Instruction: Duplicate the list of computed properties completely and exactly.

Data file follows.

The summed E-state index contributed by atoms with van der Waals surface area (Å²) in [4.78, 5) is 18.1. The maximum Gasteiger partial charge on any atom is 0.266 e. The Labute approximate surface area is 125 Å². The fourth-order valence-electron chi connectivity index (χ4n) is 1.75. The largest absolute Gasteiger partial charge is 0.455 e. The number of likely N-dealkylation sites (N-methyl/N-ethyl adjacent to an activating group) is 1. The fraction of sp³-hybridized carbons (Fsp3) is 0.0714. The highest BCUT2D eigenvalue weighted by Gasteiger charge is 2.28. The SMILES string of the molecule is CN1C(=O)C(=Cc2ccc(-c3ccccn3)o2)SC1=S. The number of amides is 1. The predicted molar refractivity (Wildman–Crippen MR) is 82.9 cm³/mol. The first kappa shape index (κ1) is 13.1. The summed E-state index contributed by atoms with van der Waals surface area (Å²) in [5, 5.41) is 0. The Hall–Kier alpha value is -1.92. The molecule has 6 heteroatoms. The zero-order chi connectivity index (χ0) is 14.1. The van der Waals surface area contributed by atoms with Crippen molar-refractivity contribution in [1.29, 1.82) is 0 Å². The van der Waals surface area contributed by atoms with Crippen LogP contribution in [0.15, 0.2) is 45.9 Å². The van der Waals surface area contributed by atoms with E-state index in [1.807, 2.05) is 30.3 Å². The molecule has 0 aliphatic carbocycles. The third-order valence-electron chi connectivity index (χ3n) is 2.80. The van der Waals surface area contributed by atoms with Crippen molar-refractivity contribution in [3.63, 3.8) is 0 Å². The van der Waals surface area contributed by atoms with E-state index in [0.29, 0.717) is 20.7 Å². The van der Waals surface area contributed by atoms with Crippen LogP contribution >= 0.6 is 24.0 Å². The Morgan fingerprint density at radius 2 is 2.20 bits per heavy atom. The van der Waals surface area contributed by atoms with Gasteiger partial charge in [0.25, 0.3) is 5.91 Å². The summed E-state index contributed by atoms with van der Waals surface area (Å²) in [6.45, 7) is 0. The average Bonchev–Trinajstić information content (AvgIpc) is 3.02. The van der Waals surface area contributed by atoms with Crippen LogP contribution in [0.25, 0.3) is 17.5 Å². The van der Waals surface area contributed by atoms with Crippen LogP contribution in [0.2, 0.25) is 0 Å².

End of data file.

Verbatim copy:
The summed E-state index contributed by atoms with van der Waals surface area (Å²) in [4.78, 5) is 18.1. The maximum Gasteiger partial charge on any atom is 0.266 e. The Labute approximate surface area is 125 Å². The fourth-order valence-electron chi connectivity index (χ4n) is 1.75. The largest absolute Gasteiger partial charge is 0.455 e. The number of likely N-dealkylation sites (N-methyl/N-ethyl adjacent to an activating group) is 1. The fraction of sp³-hybridized carbons (Fsp3) is 0.0714. The highest BCUT2D eigenvalue weighted by Gasteiger charge is 2.28. The SMILES string of the molecule is CN1C(=O)C(=Cc2ccc(-c3ccccn3)o2)SC1=S. The number of amides is 1. The predicted molar refractivity (Wildman–Crippen MR) is 82.9 cm³/mol. The first kappa shape index (κ1) is 13.1. The summed E-state index contributed by atoms with van der Waals surface area (Å²) in [5, 5.41) is 0. The Hall–Kier alpha value is -1.92. The molecule has 6 heteroatoms. The zero-order chi connectivity index (χ0) is 14.1. The van der Waals surface area contributed by atoms with Crippen molar-refractivity contribution in [1.29, 1.82) is 0 Å². The van der Waals surface area contributed by atoms with Crippen LogP contribution in [0.15, 0.2) is 45.9 Å². The van der Waals surface area contributed by atoms with E-state index in [1.807, 2.05) is 30.3 Å². The molecule has 0 aliphatic carbocycles. The third-order valence-electron chi connectivity index (χ3n) is 2.80. The van der Waals surface area contributed by atoms with Crippen molar-refractivity contribution in [3.63, 3.8) is 0 Å². The van der Waals surface area contributed by atoms with E-state index in [0.29, 0.717) is 20.7 Å². The van der Waals surface area contributed by atoms with Crippen LogP contribution >= 0.6 is 24.0 Å². The Morgan fingerprint density at radius 2 is 2.20 bits per heavy atom. The van der Waals surface area contributed by atoms with Gasteiger partial charge in [0.25, 0.3) is 5.91 Å². The summed E-state index contributed by atoms with van der Waals surface area (Å²) in [6.45, 7) is 0. The average Bonchev–Trinajstić information content (AvgIpc) is 3.02. The van der Waals surface area contributed by atoms with Crippen LogP contribution in [0.25, 0.3) is 17.5 Å². The van der Waals surface area contributed by atoms with Crippen LogP contribution in [0.2, 0.25) is 0 Å².